Char cloth is one of the easiest fire-building materials to light, whether you are working with a magnifying lens, a modern spark rod, or old-fashioned flint and steel. On top of that, you can make char cloth yourself and it is a renewable resource in the field, which is great if you run out of char in middle of the wilderness.
So what is char cloth, you ask?
The char cloth is some form of blackened, plant-based material for catching and feeding a spark. Scraps of cotton and linen cloth were traditional American frontier char materials. Most flammable plant fibers, tinder, some shelf fungi, and punky rotten wood can also be turned into “char cloth.”
To make char cloth, you’ll need a metal container that is nearly air tight, with just a few small holes poked in it by a punch or nail. A metal candy tin (like Altoids) or Band-Aid box will work well. Fill the can with the material to be charred, close it up, and place the can in the center of a campfire for 5 minutes. Smoke and maybe some flames should begin to jet from the few small holes in the container. After a few minutes, usually three to five, the smoke should almost stop jetting out. At the 5-minute mark, use a stick to carefully roll the hot container out of the fire and let it become cool to the touch. The char cloth should be black and fragile, but not burned up to ash, and it should catch sparks well. If not, it may have been a poor material to use or it may need further charring; or if it is not yet blackened and fragile, it will definitely need further charring.
Can you just grab some chunks of charcoal from a campfire to use as char? No, sorry. Charcoal was created in an oxygen-rich environment and it does not behave the same as true char cloth. Remember that the char cloth or other char materials must be created in a low-oxygen environment in order to work properly, or work at all for that matter.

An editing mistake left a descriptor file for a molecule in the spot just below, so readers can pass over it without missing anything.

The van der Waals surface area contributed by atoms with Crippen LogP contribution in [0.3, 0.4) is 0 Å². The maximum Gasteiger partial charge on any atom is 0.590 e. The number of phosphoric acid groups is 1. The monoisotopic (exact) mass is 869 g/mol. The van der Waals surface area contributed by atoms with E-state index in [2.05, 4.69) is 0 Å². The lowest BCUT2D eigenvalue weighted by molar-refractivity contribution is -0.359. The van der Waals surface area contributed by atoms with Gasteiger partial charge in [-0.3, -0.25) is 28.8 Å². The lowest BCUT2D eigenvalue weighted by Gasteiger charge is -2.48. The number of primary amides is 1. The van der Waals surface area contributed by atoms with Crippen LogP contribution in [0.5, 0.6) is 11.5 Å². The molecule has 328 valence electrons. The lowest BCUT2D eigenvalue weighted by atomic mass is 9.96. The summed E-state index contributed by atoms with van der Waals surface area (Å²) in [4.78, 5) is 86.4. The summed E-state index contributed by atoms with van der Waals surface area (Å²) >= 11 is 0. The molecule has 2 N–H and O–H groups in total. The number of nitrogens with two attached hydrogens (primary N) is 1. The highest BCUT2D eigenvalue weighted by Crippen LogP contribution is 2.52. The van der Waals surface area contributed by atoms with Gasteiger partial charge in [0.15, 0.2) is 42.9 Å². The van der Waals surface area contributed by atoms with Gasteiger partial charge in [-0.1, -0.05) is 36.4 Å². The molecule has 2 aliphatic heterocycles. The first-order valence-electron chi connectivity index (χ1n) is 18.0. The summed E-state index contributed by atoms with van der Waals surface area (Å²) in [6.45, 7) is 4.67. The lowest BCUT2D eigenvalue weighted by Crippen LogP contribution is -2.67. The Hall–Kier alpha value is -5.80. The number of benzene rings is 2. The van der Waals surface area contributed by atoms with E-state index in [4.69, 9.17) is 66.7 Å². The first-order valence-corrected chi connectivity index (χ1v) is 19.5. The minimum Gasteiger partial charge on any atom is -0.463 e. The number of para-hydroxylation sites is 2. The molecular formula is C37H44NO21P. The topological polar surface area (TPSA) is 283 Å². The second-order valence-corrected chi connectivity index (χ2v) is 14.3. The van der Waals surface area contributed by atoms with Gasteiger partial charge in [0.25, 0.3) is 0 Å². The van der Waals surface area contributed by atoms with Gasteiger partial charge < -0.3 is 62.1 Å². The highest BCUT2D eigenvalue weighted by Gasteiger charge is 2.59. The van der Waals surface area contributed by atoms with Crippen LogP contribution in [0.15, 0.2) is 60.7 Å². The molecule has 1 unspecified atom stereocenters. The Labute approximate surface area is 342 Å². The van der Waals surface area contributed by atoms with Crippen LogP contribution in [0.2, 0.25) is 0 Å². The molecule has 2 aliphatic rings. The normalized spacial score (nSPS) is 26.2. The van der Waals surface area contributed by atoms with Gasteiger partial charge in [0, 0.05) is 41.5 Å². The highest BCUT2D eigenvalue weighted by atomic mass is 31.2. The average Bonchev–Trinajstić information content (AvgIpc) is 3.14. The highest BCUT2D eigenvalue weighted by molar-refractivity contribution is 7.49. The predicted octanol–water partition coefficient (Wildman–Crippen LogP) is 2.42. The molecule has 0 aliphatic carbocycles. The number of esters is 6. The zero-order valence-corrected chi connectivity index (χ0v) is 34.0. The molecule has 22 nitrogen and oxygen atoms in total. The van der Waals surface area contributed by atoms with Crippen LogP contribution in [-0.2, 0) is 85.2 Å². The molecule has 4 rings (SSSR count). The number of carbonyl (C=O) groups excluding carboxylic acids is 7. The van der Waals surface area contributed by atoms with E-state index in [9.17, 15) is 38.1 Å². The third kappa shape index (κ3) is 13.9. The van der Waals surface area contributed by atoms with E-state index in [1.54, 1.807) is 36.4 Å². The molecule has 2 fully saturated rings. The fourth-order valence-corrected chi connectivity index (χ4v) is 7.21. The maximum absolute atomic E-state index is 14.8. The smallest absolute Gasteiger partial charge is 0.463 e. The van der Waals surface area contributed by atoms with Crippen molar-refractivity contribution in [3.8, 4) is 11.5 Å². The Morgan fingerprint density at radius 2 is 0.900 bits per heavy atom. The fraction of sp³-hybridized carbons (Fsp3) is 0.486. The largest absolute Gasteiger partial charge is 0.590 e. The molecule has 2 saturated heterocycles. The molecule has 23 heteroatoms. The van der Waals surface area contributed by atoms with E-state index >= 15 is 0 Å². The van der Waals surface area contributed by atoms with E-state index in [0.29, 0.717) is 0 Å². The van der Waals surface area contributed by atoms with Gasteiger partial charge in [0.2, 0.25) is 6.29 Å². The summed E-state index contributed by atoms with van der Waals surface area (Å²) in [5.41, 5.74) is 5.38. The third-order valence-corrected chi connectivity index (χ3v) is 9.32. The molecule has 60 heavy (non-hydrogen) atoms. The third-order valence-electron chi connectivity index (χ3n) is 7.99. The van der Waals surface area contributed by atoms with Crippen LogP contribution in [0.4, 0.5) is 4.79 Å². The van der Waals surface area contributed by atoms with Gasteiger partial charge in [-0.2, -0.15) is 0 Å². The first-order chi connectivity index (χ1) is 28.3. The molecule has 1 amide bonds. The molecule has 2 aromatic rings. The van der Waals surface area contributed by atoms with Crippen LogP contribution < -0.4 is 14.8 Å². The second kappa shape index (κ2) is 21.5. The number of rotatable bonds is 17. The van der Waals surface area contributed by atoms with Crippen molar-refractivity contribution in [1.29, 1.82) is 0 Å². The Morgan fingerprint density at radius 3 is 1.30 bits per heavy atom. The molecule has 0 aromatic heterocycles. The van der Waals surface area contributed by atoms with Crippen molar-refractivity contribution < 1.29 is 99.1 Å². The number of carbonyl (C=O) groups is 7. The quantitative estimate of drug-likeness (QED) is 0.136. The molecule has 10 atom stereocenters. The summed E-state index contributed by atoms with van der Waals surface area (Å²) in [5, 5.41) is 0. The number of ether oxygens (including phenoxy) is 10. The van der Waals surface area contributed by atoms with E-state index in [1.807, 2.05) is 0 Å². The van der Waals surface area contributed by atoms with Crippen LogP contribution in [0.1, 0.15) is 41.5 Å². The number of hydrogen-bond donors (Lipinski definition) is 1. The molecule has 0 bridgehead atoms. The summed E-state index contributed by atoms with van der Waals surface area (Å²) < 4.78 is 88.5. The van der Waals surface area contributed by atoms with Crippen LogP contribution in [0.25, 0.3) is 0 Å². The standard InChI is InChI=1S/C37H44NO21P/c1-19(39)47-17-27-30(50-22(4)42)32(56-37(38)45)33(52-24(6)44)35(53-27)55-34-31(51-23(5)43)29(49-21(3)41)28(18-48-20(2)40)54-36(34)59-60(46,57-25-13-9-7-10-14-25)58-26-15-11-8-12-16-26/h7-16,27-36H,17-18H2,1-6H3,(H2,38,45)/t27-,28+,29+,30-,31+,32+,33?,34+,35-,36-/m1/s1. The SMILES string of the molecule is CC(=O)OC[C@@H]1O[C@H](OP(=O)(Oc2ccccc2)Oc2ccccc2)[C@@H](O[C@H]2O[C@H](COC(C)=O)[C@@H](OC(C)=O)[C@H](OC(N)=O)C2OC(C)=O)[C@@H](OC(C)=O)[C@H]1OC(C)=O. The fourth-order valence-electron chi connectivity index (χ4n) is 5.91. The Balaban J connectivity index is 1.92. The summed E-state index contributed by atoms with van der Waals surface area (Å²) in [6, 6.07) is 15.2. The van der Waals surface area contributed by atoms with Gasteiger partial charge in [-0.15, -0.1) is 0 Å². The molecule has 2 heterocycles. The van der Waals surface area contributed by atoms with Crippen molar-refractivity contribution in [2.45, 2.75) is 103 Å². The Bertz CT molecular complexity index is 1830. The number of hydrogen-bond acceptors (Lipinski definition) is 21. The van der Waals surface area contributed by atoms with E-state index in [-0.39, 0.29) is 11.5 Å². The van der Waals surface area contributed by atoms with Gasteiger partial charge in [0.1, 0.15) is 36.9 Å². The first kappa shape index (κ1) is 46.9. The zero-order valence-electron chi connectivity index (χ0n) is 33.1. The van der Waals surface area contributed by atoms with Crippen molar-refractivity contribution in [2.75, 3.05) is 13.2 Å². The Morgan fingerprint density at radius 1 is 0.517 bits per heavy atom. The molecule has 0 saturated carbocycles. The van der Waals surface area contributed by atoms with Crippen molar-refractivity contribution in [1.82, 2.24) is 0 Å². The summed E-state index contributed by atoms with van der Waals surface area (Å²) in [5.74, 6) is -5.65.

If you don’t have a metal box with you, don’t give up on char cloth. There are two different ways you can still produce some char cloth without the metal container. First, just light a tinder bundle of bark fiber, cattail down, or any other soft and fluffy plant material. Snuff it out by stepping on it gently and holding your foot there for a minute. Keep the tinder bundle, as it will have black char scattered throughout the fiber. You can use your ignition source at any time to re-light the char, thus lighting the tinder.
A second way to make char cloth is with a jar or canister. Light your tinder bundle, get it burning well and throw it into an airtight container. A can or jar will work fine, as long as you get the lid on quickly. Let it sit for a few minutes, and the tinder will go out because of the lack of oxygen. Then you can save the charred tinder for future fire lighting. Got a favorite char? Tell us how you make it in the comments.